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I'm having a very hard time figuring out I'm doing wrong running my python script in Windows to get the expected result.

I have a directory with list1.txt, list2.txt, list3.txt, list4.txt, and list5.txt. Each list contains separate line strings that are unique such as list1.txt will have item1, item2, item3, item4, and item5 each as values on separate lines. Then list2.txt will have item6-item10 on separate lines and so on.

What I need to do is to say, for each text file in this directory, list each value in list1 until done, then list each value in list2, then list3, and so on until you finish the last list.

Here is a link to the image of my results with notes: https://i.imgur.com/YBxQUqi.png

The code I have it below but the results are not what I'm expecting and I'm having an extremly hard time determining what I'm doing wrong here.

def my_range(start, end, step):
    while start <= end:
        yield start
        start += step

for x in my_range(1, 5, 1):
   import os
   rootdir = os.getcwd()
   fis = rootdir + "\list\list" + str(x) + ".txt"
   files = open(fis,'rU')
   lines = files.readlines()
   print(lines)
   print(fis)
for line in lines:
        print("Item = " + line)

I need the results to read from every file in the lists.txt file and from every value in each file rather than just the last file. I think I'm not doing the for loop correctly nesting wise and I just cannot figure it out. I also tested with passing arguments to a function and defining a function to do this and I totally hosed up the script trying that.

Please anyone help me when you can with this problem I cannot figure out and just pulling my hair out of head.

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  • 4
    Pro Tip: When possible, always include your output in your question, as links break over time. – Christian Dean Aug 26 '16 at 14:59
  • Looks like it might just be an indentation problem to me. Try with the second last line indented – StephenTG Aug 26 '16 at 15:00
  • @SlickNutz unless I'm mistaken, posting a image or text does not require rep. – Christian Dean Aug 26 '16 at 15:02
  • My guess (as mentioned in the Answer below) is the indentation problem, but I also called out below that it's much better to use Python's with open() capability as it releases file locks on completion/fail/crash/etc. – dblclik Aug 26 '16 at 15:05
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Your second for loop needs to be a sub-loop of the primary one. Also, do not import os each time you loop through, just do it once. Your code should look like this:

def my_range(start, end, step):
    while start <= end:
        yield start
        start += step
import os
for x in my_range(1, 5, 1):
    rootdir = os.getcwd()
    fis = rootdir + "\list\list" + str(x) + ".txt"
    files = open(fis,'rU')
    lines = files.readlines()
    print(lines)
    print(fis)
    for line in lines:
        print("Item = " + line)

But, I would comment that you should instead use a with open(fid,'rU') as f: approach as that will release the file from being locked if the code errors out or crashes. Then you could just do something like this:

def my_range(start, end, step):
    while start <= end:
        yield start
        start += step
import os
for x in my_range(1, 5, 1):
    rootdir = os.getcwd()
    fis = rootdir + "\list\list" + str(x) + ".txt"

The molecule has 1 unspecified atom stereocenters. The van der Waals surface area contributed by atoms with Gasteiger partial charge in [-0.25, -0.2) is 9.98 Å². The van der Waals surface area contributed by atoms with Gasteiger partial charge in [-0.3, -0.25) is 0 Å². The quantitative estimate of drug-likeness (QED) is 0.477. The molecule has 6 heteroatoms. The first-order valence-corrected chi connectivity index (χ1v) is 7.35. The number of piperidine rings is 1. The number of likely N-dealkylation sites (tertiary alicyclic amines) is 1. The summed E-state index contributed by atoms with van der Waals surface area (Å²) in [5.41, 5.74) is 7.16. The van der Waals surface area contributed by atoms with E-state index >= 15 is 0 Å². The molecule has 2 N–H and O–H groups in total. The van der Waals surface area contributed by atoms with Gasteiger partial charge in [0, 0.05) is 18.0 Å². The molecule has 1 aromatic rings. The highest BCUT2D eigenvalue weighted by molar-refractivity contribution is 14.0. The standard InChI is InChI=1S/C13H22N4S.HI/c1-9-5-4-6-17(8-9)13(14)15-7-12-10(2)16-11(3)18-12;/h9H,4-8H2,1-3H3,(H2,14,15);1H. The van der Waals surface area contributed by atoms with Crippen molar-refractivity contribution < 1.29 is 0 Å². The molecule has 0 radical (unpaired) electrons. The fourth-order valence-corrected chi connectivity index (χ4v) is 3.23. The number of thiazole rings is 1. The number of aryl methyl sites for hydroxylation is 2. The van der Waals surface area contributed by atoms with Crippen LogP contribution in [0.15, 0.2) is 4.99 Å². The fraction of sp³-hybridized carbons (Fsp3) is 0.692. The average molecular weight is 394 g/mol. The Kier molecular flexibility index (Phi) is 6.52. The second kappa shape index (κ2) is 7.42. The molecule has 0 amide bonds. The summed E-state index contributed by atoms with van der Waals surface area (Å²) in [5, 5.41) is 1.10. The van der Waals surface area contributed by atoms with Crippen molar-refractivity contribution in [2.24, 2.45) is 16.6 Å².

with open(fis,'rU') as files:
        print(fis)
        for line in files:
            print("Item = " + line)
0
1

It looks like your indentation is off:

for x in my_range(1, 5, 1):
   import os
   ...
for line in lines:             # this should be inside the loop
        print("Item = " + line)

However, you are going about this is a very roundabout way, I would recommend something like this:

for root, dirs, files in os.walk(starting_dir): # iterate over directory
  for f in files:                               # iterate over files
    with open(f) as in_file:                    # open file
      for line in in_file.readlines():          # iterate over lines
        print line                              # print each line (or do something else)
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Use os.path.join to create path to a file. I've made some improvement's I'll talk about below.

#!/usr/bin/env python

import os
rootdir = os.getcwd()

for x in range(1, 4):
   filename = 'list' + str(x) + '.txt'
   fis = os.path.join(rootdir, 'list', filename)
   files = open(fis,'rU')
   lines = files.readlines()
   print(lines)
   print(fis)
for line in lines:
        print("Item = " + line)

I also don't see any point in making own iterable. Why don't you simply use range(1, 5) at the beginning? Next: make names descriptive. Now it may not seem important, but after a week you'll be asking yourself "What the hell did I mean by this fis". Any IDE will make working with long names easier and, believe me, writing data_file_name or something akin is more pleasant than dfs etc. Don't import anything in a loop. It reduces efficiency. Also rootdir variable can be declared once.

0

You're looping through all your files but then only displaying the results of the last file. You need to indent the second for loop:

for x in my_range(1, 5, 1):
    import os
    rootdir = os.getcwd()
    fis = rootdir + "\list\list" + str(x) + ".txt"
    files = open(fis,'rU')
    lines = files.readlines()
    print(lines)
    print(fis)
    for line in lines: #INDENT LIKE SO
        print("Item = " + line)
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  • 1
    Your code syntax is incorrect, please fix as it will not work. – dblclik Aug 26 '16 at 15:06

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